Beyond Strudel: Vienna is a true NFC capital!

The famous Viennese Sachertorte has been around for over 175 years. The love of tradition certainly doesn't stop the Austrians looking forward when it comes to technology, though..

Vienna’s coffee shops are well-known internationally not only for their warmth of welcome but also their outstanding quality and good service. And the Austrian capital’s same demand for the best quality and service is now driving the city’s adoption of contactless technology.

Over the past three years, Telekom Austria Group’s cell phone subsidiary mobilkom austria has been behind a series of initiatives to implement contactless in the city. In 2007, it started selling Nokia’s 6131 NFC phones via its A1 online outlet as well as at all its A1 high street shops and specialist retailers. It also launched a commercial rollout of NFC services in the country in cooperation with its partners, NXP Semiconductors, Nokia, ÖBB (the Austrian national railway operator) and Wiener Linien (Vienna’s main public transport provider). The initial phase of the program, billed by mobilkom as the ‘world’s first NFC rollout’, was designed to speed up transport ticketing and make it more convenient for both travelers and operators. In the second phase, other applications – such as a mobile purse – were added. Around 20,000 customers can now use their NFC handsets to purchase public transport tickets, snacks from an estimated 450 vending machines, mobile parking tickets and even indulge in gambling via their cell phone. NFC will eventually be standardized by putting the application on the SIM card.

In 2009, the cell phone operator joined forces with ÖBB for a three-month pilot of an NFC mobile ticketing system based on the Association of German Transport Undertakings’ contactless ticketing standard. A total of 100 customers and 100 conductors on the Vienna-Krems and Vienna-Gmund routes were given a Nokia 6212 handset, which could be used either to buy rail tickets or to be checked by the conductors who tapped their NFC handsets to those of the customer.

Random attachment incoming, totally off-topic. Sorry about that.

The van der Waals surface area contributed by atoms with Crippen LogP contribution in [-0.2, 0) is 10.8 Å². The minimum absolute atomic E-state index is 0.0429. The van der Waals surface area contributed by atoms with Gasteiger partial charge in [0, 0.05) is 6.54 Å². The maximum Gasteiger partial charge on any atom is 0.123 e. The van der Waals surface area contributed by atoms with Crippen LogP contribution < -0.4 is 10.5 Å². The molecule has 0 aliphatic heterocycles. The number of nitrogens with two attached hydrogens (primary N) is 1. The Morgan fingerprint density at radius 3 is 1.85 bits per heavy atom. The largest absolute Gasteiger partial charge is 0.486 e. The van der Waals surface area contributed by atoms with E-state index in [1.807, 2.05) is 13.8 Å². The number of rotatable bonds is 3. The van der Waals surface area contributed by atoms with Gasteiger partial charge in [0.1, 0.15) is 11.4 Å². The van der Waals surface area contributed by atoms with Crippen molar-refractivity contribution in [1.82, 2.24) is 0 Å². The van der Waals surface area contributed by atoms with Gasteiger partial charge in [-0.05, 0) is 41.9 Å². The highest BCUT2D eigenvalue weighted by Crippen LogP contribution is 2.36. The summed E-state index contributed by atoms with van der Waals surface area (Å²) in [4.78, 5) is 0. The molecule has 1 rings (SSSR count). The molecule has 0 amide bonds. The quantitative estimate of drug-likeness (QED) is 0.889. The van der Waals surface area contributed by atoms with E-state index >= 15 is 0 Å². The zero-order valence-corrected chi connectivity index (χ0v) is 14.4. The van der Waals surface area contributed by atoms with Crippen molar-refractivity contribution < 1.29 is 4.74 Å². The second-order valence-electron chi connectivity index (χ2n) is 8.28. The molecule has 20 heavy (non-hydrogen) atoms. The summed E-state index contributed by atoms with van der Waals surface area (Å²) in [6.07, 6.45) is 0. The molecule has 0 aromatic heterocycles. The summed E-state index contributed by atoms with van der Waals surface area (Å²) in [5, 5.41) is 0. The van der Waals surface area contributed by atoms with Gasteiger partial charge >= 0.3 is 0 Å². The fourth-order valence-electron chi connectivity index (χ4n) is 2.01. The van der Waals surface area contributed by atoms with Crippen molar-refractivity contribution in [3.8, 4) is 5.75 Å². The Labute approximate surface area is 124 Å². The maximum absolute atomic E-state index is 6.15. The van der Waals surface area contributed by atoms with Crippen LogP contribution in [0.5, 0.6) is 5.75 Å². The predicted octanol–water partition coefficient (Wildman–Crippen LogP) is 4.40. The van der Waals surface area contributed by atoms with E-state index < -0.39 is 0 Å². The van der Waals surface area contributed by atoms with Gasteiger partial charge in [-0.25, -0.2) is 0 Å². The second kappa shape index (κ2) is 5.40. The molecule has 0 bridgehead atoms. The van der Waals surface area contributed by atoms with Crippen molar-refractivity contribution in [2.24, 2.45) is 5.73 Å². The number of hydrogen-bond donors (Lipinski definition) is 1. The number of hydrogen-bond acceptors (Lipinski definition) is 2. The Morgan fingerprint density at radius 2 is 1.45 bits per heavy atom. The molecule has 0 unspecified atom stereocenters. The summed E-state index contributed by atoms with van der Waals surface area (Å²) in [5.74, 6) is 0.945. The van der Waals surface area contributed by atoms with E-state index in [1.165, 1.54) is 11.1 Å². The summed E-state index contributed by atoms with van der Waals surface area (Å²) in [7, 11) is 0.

In the same year, mobilkom launched a customer package comprising a Nokia 6212 classic NFC phone and four Topaz NFC tags from Innovision Research & Technology. Each tag is pre-programmed with a link to a particular WAP page; users access a page by touching the appropriate tag with their handset. They can access a range of applications such as ringtones, pictures and animations, news and information via the tags. The package also includes a tag that links to a WAP page for purchasing the ÖBB tickets being trialled on the two routes in Vienna.

The operator also showed that NFC is about far more than payments last year by teaming up with Touchatag to launch a developer challenge aimed at finding the best NFC-based city game. Known as the Vienna Jungle Scrum, the competition offered cash prizes as well as the opportunity for the overall winner’s game to be made and played. Under the rules, games had to incorporate at least five separate physical locations in Vienna.  Preference was also given to games that emphasized the city’s history and culture and made creative use of the city’s features and attractions in gameplay.

And the Austrian healthcare sector has also benefited from the technology. In 2008, mobilkom got together with the eHealth systems team from the Austrian Research Centers (ARC) to unveil a blood pressure monitoring system that uses NFC to securely transmit patient data over the air.

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